Boost Developing Economies, Create Jobs to Avoid Refugee Crisis, Super-powers Urged


Abimbola Akosile

The World Bank Group President Jim Yong Kim has called on the world’s super powers to pay far greater attention to boosting developing economies and creating jobs in the most fragile countries in order to give more opportunities to people in those nations and to prevent future refugee crises.

Speaking at the German Institute for Economic Research, Berlin on Tuesday, Kim noted that boosting inclusive economic growth and reducing extreme poverty was critical to helping avoid an even greater refugee crisis in the coming years, according to a release from the global financial institution.

Citing World Bank projections that extreme poverty globally would only fall to 6 per cent by 2030 if economic growth mirrors the average growth rate of the last decade, Kim said that would mean that in the most fragile states, the poverty rate would remain extraordinarily high, at 47 per cent of the population.

“All of Europe and all of Germany are rightly focused on the refugee crisis on the continent today, but if fragile states still have 47 per cent of their people living on less than 2 euros a day by 2030, while the developed world prospers, the flow of migrants and refugees will not stop,” said Kim.

He stated that how the World Bank Group engages in the fight against poverty will need to change, and that global issues such as forced displacement carry important implications for how the World Bank will operate going forward.

“For instance, our Board – in a groundbreaking decision just last month – offered Jordan, a middle-income country, rates that we had reserved for the poorest countries, because of their enormous generosity in hosting more than 1 million Syrian refugees,” Kim stated. “

“We have provided an initial $100 million loan at concessional rates normally reserved for only the poorest countries and will provide an additional $200-400 million in concessional financing to build a special economic enterprise zone, which will help create many thousands of jobs for both Syrian refugees and Jordanians over the next five years. This is a truly novel effort that must now be taken to scale and implemented in other countries as well.”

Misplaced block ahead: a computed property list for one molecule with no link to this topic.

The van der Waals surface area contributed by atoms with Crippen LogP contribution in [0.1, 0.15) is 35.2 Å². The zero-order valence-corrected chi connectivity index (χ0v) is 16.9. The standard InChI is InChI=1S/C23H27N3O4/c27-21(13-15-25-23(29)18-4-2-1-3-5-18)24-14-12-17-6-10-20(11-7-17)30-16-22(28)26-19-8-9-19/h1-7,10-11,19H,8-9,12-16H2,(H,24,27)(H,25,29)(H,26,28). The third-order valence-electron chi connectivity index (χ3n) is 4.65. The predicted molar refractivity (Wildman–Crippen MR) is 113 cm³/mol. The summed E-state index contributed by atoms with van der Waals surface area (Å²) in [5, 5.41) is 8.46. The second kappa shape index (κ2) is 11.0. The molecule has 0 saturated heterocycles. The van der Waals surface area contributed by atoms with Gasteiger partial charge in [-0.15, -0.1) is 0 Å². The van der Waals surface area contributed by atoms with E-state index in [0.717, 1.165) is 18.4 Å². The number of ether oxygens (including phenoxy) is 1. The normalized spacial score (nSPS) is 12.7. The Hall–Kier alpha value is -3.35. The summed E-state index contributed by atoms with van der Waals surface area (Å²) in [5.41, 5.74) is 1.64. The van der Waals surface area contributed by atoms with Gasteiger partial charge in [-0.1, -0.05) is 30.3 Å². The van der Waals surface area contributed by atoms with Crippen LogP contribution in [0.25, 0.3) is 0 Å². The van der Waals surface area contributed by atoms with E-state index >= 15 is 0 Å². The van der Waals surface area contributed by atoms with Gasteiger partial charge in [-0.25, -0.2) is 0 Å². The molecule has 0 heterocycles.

Kim noted that the planet is increasingly interdependent, requiring collective action.

“It has never been so painfully clear that the world is interconnected,” said Kim. “Major issues that evolve in a developing country now swiftly move to affect developed countries – and vice versa — more than ever before: Climate change, pandemics, refugees, terrorism, and economic downturns all move seamlessly around the world.”

To address these and other pressing issues, Kim called for three major shifts in how the World Bank would work.
“First, addressing the challenge of global threats that cross boundaries and regions will become ever more central to achieving our mission. The World Bank Group’s major focus for many years has been to respond to individual countries’ needs. That will remain the core of our approach, but that’s not enough. Our country-focused work must be complemented with a much more robust commitment to move further upstream and tackle at their core, the issues that affect the entire planet.

“Second, we must focus much more effectively on managing risk and uncertainty. The agenda is already changing in many of our development activities with greater emphasis on disaster risk management; targeted investments in the face of climatic uncertainty; and scaling up support for innovative social protection programs for those just above or close to the poverty line.

“And the third major change for us is that we must do much more to address the deep pockets of poverty and rising inequality in countries at every income level. This includes investing and supporting middle-income countries that face the challenge of fragility, especially when the spillover effects from fragility can threaten both its neighbours and countries on the other side of the earth.

“If we leave these problems unresolved, the risk of growing conflict and extremism in these contexts will become very real, as we have seen in the Middle East, North Africa, and Latin America,” he added.